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Ryan Skinner
Works at Forrester Research
Attended Duke University
Lives in London
111 followers|2,389 views


Two weeks ago I said that the $3 billion question for native advertising was "will it work?" and concluded that existing answers had been too simplistic. I said I'd offer a more nuanced, multifaceted analysis. Here's that....
Doug Kessler's profile photo
Great analysis.

As with so many things, "It depends" is the right answer. But you've identified the key things native advertising's success depends ON.

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Ryan Skinner

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Ryan Skinner

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Native advertising's $3 billion question
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Ryan Skinner

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Measurement is meaning. (Or, flinging our efforts at work against reality)
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Will native advertising become a tragedy of the commons (where each advertiser rationally follows his best interest, thus spoiling a shared good: reader trust)? My 2 cents:
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Have him in circles
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Ryan Skinner

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You've got one week left to enter the Forrester Groundswell Awards! Read our tips on how to win: 
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The lengths that copywriters, journalists and bloggers will go to for clicks has gone from mildly absurd to nausea-inducing. I am developing a skill I call "Clickdar" - a radar for click-hunting posts. As in: "When I saw that headline full of demonstrative pronouns in my twitter feed, my clickdar went crazy; not only did I not click, I unfollowed that person."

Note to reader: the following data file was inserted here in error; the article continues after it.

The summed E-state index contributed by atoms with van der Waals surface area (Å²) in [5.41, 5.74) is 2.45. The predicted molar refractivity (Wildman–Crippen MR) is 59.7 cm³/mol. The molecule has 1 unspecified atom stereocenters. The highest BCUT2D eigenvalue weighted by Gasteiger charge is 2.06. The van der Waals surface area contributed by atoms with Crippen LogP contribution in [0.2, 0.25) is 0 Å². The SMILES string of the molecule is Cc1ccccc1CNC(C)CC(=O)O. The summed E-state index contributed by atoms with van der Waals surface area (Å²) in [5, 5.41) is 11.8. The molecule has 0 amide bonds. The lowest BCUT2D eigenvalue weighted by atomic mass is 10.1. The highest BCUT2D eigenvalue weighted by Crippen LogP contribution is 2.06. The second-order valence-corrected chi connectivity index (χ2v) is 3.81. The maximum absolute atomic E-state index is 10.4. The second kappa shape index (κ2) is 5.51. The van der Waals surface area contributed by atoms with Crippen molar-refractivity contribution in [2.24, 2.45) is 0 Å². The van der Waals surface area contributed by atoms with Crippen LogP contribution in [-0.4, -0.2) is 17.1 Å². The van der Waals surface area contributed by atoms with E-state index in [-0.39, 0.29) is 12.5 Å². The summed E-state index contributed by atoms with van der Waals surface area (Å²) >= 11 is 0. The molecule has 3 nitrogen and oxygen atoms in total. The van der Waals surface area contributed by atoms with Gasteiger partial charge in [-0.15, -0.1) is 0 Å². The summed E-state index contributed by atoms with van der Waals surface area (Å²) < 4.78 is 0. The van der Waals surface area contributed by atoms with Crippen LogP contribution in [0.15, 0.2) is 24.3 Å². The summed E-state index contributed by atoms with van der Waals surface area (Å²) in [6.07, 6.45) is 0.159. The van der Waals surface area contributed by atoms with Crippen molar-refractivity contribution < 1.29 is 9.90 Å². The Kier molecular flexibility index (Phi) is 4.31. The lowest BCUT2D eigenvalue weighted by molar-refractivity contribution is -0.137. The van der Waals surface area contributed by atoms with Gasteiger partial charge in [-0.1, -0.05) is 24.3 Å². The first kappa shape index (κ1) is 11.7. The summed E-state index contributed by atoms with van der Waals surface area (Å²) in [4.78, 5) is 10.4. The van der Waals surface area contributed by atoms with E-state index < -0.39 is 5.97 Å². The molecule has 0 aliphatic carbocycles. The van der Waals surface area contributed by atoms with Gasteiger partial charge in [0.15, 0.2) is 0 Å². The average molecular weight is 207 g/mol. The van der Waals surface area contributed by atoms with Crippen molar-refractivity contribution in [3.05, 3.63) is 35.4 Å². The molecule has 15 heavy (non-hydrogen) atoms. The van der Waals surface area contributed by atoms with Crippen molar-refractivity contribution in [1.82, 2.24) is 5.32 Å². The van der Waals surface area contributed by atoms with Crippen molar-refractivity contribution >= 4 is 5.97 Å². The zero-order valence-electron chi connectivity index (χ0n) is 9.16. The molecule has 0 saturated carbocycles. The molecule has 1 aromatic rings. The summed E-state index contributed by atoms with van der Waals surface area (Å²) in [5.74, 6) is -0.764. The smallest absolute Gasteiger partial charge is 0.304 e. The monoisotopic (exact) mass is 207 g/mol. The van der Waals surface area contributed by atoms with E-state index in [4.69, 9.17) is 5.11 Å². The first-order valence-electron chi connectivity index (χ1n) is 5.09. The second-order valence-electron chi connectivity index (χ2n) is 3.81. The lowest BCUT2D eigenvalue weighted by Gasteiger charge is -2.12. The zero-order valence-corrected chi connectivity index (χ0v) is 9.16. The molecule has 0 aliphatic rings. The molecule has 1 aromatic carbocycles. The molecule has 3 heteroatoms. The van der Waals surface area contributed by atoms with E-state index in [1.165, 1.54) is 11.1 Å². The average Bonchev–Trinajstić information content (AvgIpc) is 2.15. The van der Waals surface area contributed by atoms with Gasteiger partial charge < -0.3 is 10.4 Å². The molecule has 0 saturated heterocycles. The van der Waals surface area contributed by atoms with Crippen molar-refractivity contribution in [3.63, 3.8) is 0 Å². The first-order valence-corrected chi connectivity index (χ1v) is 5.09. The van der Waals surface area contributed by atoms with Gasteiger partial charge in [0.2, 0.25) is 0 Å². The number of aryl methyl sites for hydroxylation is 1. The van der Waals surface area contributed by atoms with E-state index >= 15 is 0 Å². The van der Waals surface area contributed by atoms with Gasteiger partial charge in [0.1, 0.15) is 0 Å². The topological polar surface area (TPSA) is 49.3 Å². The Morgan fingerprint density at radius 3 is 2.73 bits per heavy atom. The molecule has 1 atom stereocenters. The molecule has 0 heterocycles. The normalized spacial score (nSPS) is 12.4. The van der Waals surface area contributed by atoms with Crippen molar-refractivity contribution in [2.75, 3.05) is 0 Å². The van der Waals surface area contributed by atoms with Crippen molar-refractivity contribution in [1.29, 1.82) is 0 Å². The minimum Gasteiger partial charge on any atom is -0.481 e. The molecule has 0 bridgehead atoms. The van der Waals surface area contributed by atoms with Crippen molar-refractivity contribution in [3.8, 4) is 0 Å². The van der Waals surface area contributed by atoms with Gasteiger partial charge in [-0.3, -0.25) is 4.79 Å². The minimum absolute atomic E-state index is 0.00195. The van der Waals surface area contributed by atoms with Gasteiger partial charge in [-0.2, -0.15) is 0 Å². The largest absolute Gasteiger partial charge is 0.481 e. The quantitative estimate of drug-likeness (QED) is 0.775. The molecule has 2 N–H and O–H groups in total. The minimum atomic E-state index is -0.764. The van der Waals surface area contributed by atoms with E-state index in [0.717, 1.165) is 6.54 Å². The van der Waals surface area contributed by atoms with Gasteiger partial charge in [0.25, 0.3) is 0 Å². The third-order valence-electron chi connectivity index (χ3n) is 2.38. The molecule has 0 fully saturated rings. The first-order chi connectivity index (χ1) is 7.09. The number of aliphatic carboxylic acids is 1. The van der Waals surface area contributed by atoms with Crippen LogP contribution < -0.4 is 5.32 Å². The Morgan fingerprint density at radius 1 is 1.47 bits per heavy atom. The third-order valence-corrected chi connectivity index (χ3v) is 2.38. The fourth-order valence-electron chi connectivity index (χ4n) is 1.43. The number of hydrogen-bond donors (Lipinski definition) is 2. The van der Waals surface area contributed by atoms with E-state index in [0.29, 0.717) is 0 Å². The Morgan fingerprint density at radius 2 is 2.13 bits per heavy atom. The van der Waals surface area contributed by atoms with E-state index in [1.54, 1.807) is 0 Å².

Things that make my clickdar ping:
- Demonstrative pronoun headlines ("This thing will make you think that, unless you've got some of those")
- Most blog posts from marketing technology vendors (let's be honest here: 99%)
- Any headline referring to a recent event, unless I can clearly see it was written by someone whose opinion I actually value
- Gushing emotional plays from strangers ("(You don't know me but) here's my deepest darkest secret/shame/joy/etc.")
- Any headline featuring animals or foods (and particularly animal foods like bacon)
- Any headline about the weather (I go to the weather for that. Duh.)
- Any headline with a superlative in it (biggest, most important, darkest, weirdest, etc.)
- Any headline featuring a rhetorical question
- Any headline that tells me I need to read this, or won't believe it (or both)

I would like to turn this clickdar into an algorithm that filters all of my social channels, which would - by my count - cut the number of updates I need to see from 60 million a second to approximately 7 per day. Manageable.
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Ryan Skinner

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Stephen Bateman poses one content-based question. Answer?
Why do brands need great content? Please add your line to this list and pass on to your circles. 

1. Its fundamental now that the buyer controls the buying process
2. It helps develop awareness, build trust, convince & convert 
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Have him in circles
111 people
Content & Marketing
Too many to mention
  • Forrester Research
    Senior Analyst, 2013 - present
  • Velocity Partners
    Account Director, 2011 - 2014
  • Say PR & Communications
    Public relations, 2006 - 2011
  • Gazette
    1998 - 2004
  • Oslo Teknopol
    2004 - 2006
  • Georgia-Pacific
    1996 - 1996
  • Duke University
    1993 - 1996
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Oslo - Atlanta - Durham - Manchester - Portland
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This is where I'm supposed to say something really meta, right?
Coded my first blog in 2000. Basic HTML in frames, with lots of opinions. Then did a professional industry blog called Explored the bleeding edge of B2B marketing at Velocity Partners. Then joined Forrester to study content full-time.
Bragging rights
Read Henrik Ibsen and Knut Hamsun, in Norwegian. Played around in NY Times boardroom once. Played the fool in King Lear. Once caught 4 trout on one line. Crossed over 200 miles of mountains in two weeks.
  • Duke University
  • Victoria University of Manchester
  • University of Oslo
  • Alan C. Pope High School
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